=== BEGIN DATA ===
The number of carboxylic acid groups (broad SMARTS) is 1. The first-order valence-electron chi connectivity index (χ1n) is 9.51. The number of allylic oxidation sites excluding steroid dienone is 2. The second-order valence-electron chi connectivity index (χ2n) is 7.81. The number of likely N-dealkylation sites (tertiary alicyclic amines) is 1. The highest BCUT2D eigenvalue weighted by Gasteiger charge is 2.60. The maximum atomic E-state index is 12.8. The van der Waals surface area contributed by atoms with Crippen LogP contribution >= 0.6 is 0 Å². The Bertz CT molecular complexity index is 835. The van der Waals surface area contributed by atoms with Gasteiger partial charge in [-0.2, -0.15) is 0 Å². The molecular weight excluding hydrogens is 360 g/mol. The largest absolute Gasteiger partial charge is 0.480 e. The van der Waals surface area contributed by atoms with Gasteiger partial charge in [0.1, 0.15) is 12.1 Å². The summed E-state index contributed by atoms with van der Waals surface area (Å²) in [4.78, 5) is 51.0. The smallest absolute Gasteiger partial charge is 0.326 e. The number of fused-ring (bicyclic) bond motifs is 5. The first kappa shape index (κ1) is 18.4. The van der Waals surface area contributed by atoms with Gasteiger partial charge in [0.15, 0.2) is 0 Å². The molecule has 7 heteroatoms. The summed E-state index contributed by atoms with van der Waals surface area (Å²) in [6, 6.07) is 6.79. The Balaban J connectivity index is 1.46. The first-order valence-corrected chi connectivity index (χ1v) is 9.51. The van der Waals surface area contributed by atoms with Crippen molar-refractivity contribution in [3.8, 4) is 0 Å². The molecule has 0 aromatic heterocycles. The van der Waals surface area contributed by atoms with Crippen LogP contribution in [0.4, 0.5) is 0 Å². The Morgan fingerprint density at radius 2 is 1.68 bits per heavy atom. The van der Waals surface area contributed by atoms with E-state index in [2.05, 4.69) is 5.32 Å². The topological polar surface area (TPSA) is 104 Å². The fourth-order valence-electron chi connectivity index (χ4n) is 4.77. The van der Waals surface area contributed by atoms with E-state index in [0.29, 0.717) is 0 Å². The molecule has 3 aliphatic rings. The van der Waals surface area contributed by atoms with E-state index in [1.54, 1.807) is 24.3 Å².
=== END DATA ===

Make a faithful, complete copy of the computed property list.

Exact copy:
The number of carboxylic acid groups (broad SMARTS) is 1. The first-order valence-electron chi connectivity index (χ1n) is 9.51. The number of allylic oxidation sites excluding steroid dienone is 2. The second-order valence-electron chi connectivity index (χ2n) is 7.81. The number of likely N-dealkylation sites (tertiary alicyclic amines) is 1. The highest BCUT2D eigenvalue weighted by Gasteiger charge is 2.60. The maximum atomic E-state index is 12.8. The van der Waals surface area contributed by atoms with Crippen LogP contribution >= 0.6 is 0 Å². The Bertz CT molecular complexity index is 835. The van der Waals surface area contributed by atoms with Gasteiger partial charge in [-0.2, -0.15) is 0 Å². The molecular weight excluding hydrogens is 360 g/mol. The largest absolute Gasteiger partial charge is 0.480 e. The van der Waals surface area contributed by atoms with Gasteiger partial charge in [0.1, 0.15) is 12.1 Å². The summed E-state index contributed by atoms with van der Waals surface area (Å²) in [4.78, 5) is 51.0. The smallest absolute Gasteiger partial charge is 0.326 e. The number of fused-ring (bicyclic) bond motifs is 5. The first kappa shape index (κ1) is 18.4. The van der Waals surface area contributed by atoms with Gasteiger partial charge in [0.15, 0.2) is 0 Å². The molecule has 7 heteroatoms. The summed E-state index contributed by atoms with van der Waals surface area (Å²) in [6, 6.07) is 6.79. The Balaban J connectivity index is 1.46. The first-order valence-corrected chi connectivity index (χ1v) is 9.51. The van der Waals surface area contributed by atoms with Crippen molar-refractivity contribution in [3.8, 4) is 0 Å². The molecule has 0 aromatic heterocycles. The van der Waals surface area contributed by atoms with Crippen LogP contribution in [0.4, 0.5) is 0 Å². The Morgan fingerprint density at radius 2 is 1.68 bits per heavy atom. The van der Waals surface area contributed by atoms with E-state index in [2.05, 4.69) is 5.32 Å². The topological polar surface area (TPSA) is 104 Å². The fourth-order valence-electron chi connectivity index (χ4n) is 4.77. The van der Waals surface area contributed by atoms with E-state index in [0.29, 0.717) is 0 Å². The molecule has 3 aliphatic rings. The van der Waals surface area contributed by atoms with E-state index in [1.54, 1.807) is 24.3 Å².